This blog is for everyone who uses words.

The ordinary-sized words are for everyone, but the big ones are especially for children.

Thursday, 23 March 2017

Upon Westminster Bridge

There was once a revolutionary who, crossing Westminster Bridge, found that he wanted to give the world a message. 

The man's name was William Wordsworth, and, although his journey took place over two hundred years ago, today he is revered and his words seem clearer and more precious than ever. 

I've written about his poem BEFORE, but here are his words in full.

Earth has not anything to show more fair:
Dull would he be of soul who could pass by
A sight so touching in its majesty:
This City now doth, like a garment, wear
The beauty of the morning; silent, bare,
Ships, towers, domes, theatres, and temples lie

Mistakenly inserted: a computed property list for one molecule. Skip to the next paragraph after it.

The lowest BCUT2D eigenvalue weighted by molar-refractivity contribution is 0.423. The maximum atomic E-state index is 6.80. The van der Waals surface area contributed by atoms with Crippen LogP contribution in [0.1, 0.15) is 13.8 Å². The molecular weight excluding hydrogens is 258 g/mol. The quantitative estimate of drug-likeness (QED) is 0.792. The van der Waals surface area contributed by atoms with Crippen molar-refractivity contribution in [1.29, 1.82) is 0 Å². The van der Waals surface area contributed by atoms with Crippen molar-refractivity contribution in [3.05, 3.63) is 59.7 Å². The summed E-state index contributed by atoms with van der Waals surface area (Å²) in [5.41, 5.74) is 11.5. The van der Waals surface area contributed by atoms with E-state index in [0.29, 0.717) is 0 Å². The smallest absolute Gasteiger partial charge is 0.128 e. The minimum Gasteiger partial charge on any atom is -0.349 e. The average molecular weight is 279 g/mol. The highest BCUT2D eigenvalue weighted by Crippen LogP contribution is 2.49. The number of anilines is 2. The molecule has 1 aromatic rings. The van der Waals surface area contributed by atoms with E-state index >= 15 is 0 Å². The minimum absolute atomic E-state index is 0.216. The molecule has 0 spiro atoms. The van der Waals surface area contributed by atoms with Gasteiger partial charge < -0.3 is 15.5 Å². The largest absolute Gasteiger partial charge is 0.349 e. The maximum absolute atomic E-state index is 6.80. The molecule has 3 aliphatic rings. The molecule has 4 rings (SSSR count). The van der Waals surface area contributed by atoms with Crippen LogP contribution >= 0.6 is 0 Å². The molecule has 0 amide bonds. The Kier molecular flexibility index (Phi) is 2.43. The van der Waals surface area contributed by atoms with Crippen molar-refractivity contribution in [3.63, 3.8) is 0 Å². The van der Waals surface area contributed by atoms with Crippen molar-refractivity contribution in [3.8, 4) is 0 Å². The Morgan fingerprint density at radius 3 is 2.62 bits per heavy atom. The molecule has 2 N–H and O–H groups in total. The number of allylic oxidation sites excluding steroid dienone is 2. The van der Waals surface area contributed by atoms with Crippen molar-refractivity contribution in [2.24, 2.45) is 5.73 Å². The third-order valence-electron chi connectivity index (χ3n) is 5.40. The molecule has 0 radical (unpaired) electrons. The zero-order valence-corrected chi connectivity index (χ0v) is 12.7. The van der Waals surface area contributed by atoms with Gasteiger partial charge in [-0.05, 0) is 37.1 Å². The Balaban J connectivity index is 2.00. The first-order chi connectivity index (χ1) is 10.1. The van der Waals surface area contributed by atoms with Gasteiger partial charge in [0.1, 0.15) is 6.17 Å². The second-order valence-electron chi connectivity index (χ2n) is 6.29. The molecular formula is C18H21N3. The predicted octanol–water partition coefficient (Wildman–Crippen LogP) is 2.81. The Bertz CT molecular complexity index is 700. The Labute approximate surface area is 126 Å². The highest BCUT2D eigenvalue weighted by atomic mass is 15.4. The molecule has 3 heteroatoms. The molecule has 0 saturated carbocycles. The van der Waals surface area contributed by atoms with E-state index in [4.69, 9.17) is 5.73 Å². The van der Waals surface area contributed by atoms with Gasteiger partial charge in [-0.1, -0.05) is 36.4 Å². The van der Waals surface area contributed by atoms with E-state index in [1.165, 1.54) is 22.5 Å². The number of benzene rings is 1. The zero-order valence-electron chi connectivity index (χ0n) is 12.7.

Open unto the fields, and to the sky;
All bright and glittering in the smokeless air.
Ne'er did sun more beautifully steep
In his first splendour, valley, rock, or hill;
Ne'er saw I, never felt, a calm so deep!
The river glideth at his own sweet will:
Dear God! the very houses seem asleep;
And all that mighty heart is lying still!


Sometimes a quiet voice can enter the hearts of millions when a noisy one is obscured by ugliness and echoes.

Word To Use Today: Westminster. Mynster is an Old English word that probably comes from the Latin monast─ôrium, monastery. West is related to the Latin vesper, evening.

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